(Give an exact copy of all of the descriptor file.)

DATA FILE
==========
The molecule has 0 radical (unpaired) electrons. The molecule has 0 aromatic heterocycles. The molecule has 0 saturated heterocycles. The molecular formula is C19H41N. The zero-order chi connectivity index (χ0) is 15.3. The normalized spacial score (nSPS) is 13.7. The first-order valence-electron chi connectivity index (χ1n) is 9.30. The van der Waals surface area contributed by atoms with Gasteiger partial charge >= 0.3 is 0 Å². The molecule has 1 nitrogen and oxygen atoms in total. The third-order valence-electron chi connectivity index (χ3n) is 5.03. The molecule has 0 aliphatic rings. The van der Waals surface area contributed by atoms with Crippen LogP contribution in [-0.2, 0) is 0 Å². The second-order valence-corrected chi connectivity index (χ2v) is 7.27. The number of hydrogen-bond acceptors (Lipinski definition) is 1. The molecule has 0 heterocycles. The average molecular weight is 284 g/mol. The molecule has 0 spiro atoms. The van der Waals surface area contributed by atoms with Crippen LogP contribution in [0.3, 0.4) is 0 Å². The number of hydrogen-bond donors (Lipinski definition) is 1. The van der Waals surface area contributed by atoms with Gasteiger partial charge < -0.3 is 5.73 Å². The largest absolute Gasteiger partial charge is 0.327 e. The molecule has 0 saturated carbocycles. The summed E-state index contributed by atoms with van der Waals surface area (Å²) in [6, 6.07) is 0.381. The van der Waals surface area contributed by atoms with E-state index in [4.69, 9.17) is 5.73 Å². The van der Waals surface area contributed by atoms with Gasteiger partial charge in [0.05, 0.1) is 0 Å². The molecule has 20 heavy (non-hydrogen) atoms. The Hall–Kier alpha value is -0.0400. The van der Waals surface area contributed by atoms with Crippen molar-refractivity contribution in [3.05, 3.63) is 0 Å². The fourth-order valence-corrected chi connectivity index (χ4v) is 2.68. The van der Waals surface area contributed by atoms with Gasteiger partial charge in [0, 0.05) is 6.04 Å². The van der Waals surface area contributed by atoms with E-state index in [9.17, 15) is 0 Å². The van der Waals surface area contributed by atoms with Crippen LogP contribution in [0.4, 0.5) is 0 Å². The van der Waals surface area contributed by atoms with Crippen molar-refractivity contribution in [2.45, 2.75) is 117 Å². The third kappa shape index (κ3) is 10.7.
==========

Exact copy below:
The molecule has 0 radical (unpaired) electrons. The molecule has 0 aromatic heterocycles. The molecule has 0 saturated heterocycles. The molecular formula is C19H41N. The zero-order chi connectivity index (χ0) is 15.3. The normalized spacial score (nSPS) is 13.7. The first-order valence-electron chi connectivity index (χ1n) is 9.30. The van der Waals surface area contributed by atoms with Gasteiger partial charge >= 0.3 is 0 Å². The molecule has 1 nitrogen and oxygen atoms in total. The third-order valence-electron chi connectivity index (χ3n) is 5.03. The molecule has 0 aliphatic rings. The van der Waals surface area contributed by atoms with Crippen LogP contribution in [-0.2, 0) is 0 Å². The second-order valence-corrected chi connectivity index (χ2v) is 7.27. The number of hydrogen-bond acceptors (Lipinski definition) is 1. The molecule has 0 heterocycles. The average molecular weight is 284 g/mol. The molecule has 0 spiro atoms. The van der Waals surface area contributed by atoms with Crippen LogP contribution in [0.3, 0.4) is 0 Å². The number of hydrogen-bond donors (Lipinski definition) is 1. The van der Waals surface area contributed by atoms with Gasteiger partial charge < -0.3 is 5.73 Å². The largest absolute Gasteiger partial charge is 0.327 e. The molecule has 0 saturated carbocycles. The summed E-state index contributed by atoms with van der Waals surface area (Å²) in [6, 6.07) is 0.381. The van der Waals surface area contributed by atoms with E-state index in [4.69, 9.17) is 5.73 Å². The van der Waals surface area contributed by atoms with Gasteiger partial charge in [0.05, 0.1) is 0 Å². The molecule has 20 heavy (non-hydrogen) atoms. The Hall–Kier alpha value is -0.0400. The van der Waals surface area contributed by atoms with Crippen molar-refractivity contribution in [3.05, 3.63) is 0 Å². The fourth-order valence-corrected chi connectivity index (χ4v) is 2.68. The van der Waals surface area contributed by atoms with Gasteiger partial charge in [0, 0.05) is 6.04 Å². The van der Waals surface area contributed by atoms with E-state index in [9.17, 15) is 0 Å². The van der Waals surface area contributed by atoms with Crippen LogP contribution in [0.4, 0.5) is 0 Å². The van der Waals surface area contributed by atoms with Crippen molar-refractivity contribution in [2.45, 2.75) is 117 Å². The third kappa shape index (κ3) is 10.7.